Country information: Kenya
AT A GLANCE
582,650 square kilometres
39 million (July 2009)
Nairobi (2,75 million inhabitants 2005)
Swahili (National language and lingua franca), English (Official language), tribal languages
GDP per capita (PPP)
US$ 1 600 (2008)
2.7 per cent (2009)
57,9 years (2009)
54,7 per 1 000 live births (2009)
Rate of illiteracy
14.9 % (2005)
With its mixture of forests and deserts, and its unique flora and fauna, Kenya is a major tourist destination, attracting a million tourists annually from all over the world. In the mid-1990s the earnings from tourism amounted to almost half a billion Euro, making it the main source of foreign currency, ahead of even tea and coffee exports. After experiencing a downturn in income from tourism at the end of the 1990s, the country’s tourism industry is currently booming. According to UNWTO in 2004, approximately 1,2 million guests visited the country and brought 390 million Euro into the country.
Commercial sexual exploitation of children in tourism
In recent years in Kenya a large number of bars and discotheques were opened, in part as a result of the increased numbers of tourists. In connection with this expanding leisure infrastructure, there was also an increase in prostitution and more frequent traficking in humans. This development is also promoted by the impoverishment of the population. The difficult financial situation is driving more and more children onto the streets, where they are particularly at risk of abduction and commercial sexual exploitation. In their desperation, some fall for promises of well-paid jobs in the towns and cities.
A recent UNICEF study reported, that young girls are mostly sexually exploited through tourists in the coastal cities of Malindi, Mombasa, Kilifi and Diani. Estimates reported between 10.000 to 15.000 exploited children. The tourists mostly come from the european countries Italy (18 per cent), Germany (14 per cent) and Switzerland (12 per cent).
Kenya ratified the UN Convention on the Rights of the Child on July 31, 1991, and has undertaken to protect children against all forms of sexual exploitation and sexual abuse.
According to studies of UNICEF 99 per cent of the inhabitants of Kenya know about child sex tourism. 76,3 per cent say, that this practise is "normal" and just 20 per cent of the people says this is "immoral" and "unacceptable".
HIV / Aids
With the spread of prostitution, there are also fears of an increase in the frequency of HIV and AIDS. According to newspaper reports, for example, in Majengo 95 per cent of prostitutes are HIV-positive. According to estimates by UNAIDS and the World Health Organization, in 2007 some 1,75 million people in Kenya were infected with HIV, including 950.000 women and 155.000 children. In the same year, 110.000 Kenyans died following infection with HIV. Thus 4,7 per cent of the population (7,8 per cent of people aged 15 to 49 years) are infected by HIV.
African Network for the Prevention and Protection Against Child Abuse and Neglect - Kenya Chapter
Chemusian Apartments, No B3,
Argwings Kodhek Road, Hurlingham,
P.O. Box 46516, 00100-GPO, Nairobi , Kenya
Phone: +254 2 2722835
Fax: +254 2 2723104
c/o Child Welfare Society Kenya
Phone: +254 2 603301
Fax: +254 2 605854
CIVILIZATION AND CULTURE
State and society
Head of state of the Republic of Kenya is the President, since 2001 Mwai Kibaki, who is also head of government. There is a single-chamber national assembly. The centralist state has had a multi-party system since 1991.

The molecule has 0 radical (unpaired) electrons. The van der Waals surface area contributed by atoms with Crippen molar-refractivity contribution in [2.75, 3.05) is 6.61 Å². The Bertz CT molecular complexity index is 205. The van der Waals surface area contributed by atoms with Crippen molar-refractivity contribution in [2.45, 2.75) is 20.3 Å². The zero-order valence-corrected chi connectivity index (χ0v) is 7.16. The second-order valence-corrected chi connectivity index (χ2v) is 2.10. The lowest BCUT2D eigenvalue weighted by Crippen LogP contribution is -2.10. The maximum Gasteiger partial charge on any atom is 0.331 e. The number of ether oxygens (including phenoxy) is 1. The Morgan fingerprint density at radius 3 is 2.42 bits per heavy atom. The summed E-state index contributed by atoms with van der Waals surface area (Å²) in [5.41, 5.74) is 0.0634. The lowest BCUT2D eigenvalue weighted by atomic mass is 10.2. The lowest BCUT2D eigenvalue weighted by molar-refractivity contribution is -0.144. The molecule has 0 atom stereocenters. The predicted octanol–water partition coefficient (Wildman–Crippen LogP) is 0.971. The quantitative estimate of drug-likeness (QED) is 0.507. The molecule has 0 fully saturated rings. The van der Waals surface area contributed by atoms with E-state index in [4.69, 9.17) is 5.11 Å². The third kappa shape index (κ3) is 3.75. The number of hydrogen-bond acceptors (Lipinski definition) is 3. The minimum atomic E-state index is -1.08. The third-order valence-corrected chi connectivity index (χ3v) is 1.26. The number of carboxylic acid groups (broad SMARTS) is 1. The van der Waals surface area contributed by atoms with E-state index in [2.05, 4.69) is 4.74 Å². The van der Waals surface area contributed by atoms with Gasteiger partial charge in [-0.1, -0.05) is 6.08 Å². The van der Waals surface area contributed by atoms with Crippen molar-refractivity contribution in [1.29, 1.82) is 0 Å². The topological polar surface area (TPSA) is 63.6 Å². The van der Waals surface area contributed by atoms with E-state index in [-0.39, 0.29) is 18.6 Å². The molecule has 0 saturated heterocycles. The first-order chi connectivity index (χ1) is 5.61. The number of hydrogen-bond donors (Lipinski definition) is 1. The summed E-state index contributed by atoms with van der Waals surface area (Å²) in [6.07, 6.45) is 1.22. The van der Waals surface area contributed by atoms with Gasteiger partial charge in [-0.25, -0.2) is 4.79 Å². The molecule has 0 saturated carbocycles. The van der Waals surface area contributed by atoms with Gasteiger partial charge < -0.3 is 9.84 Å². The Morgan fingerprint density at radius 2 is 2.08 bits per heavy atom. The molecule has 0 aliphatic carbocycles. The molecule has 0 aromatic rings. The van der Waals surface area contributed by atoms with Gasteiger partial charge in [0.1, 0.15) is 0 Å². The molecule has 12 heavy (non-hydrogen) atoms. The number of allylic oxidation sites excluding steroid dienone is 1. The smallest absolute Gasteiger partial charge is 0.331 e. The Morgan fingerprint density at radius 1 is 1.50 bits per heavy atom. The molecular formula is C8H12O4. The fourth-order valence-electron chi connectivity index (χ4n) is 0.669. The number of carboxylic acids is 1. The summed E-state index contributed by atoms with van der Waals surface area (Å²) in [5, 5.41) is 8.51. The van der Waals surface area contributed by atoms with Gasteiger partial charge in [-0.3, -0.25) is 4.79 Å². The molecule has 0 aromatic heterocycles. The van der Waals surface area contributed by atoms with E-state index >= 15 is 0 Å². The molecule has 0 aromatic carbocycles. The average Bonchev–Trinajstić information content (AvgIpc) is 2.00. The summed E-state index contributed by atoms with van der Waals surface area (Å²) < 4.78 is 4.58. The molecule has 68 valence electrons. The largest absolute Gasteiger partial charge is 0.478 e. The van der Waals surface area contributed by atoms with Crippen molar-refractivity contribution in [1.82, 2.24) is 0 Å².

Although in the past Kenya has been regarded as an internally stable country, growing social tensions, increasing criminality and the poor state of the economy are all contributing to a worsening political situation.
In Kenya there are some 40 different ethnic groups, differing widely in language and culture. About 96 per cent of the population are Black Africans, above all Bantu, and the Nilotic and Cushitic speaking groups. About one-third of the population are Anglican Christians and one third Roman Catholic. One-tenth are Moslems. In addition there are natural religions.
Unemployment increases the pressure on Kenya’s social problems, which are characterized by a small rich upper class and growing mass poverty. The vast majority are not landowners; this, combined with endemic unemployment, leads to ever greater social tension, increasingly expressed through violence, often against women and children.
The educational system also suffers under the economic situation, with less and less funds being available. Almost all children still attend primary school, even in outlying districts, where there are boarding schools.
Kenya was known as one of the most stable African countrys. That changed at the end of 2007 with the presedential elections. Office holder Mwai Kibaki was blamed by the opposition for elctorial fraud. In slums of Nairobi and other cities riots started, which got fastly close to civil war. The social and ethnical differences changed into violence with 800 dead between December 2007 and February 2008.
In comparison with its neighbours, Kenya has a considerable economic potential. The agricultural sector, which supports three-quarters of the population, is well-established as is the manufacturing industry. Financial markets are developed, with a functioning banking system and international tourism. However, the economy has been stagnating for years, and national debts have reached worrying levels. The rate of unemployment is increasing, and unemployment is widespread particularly among young people.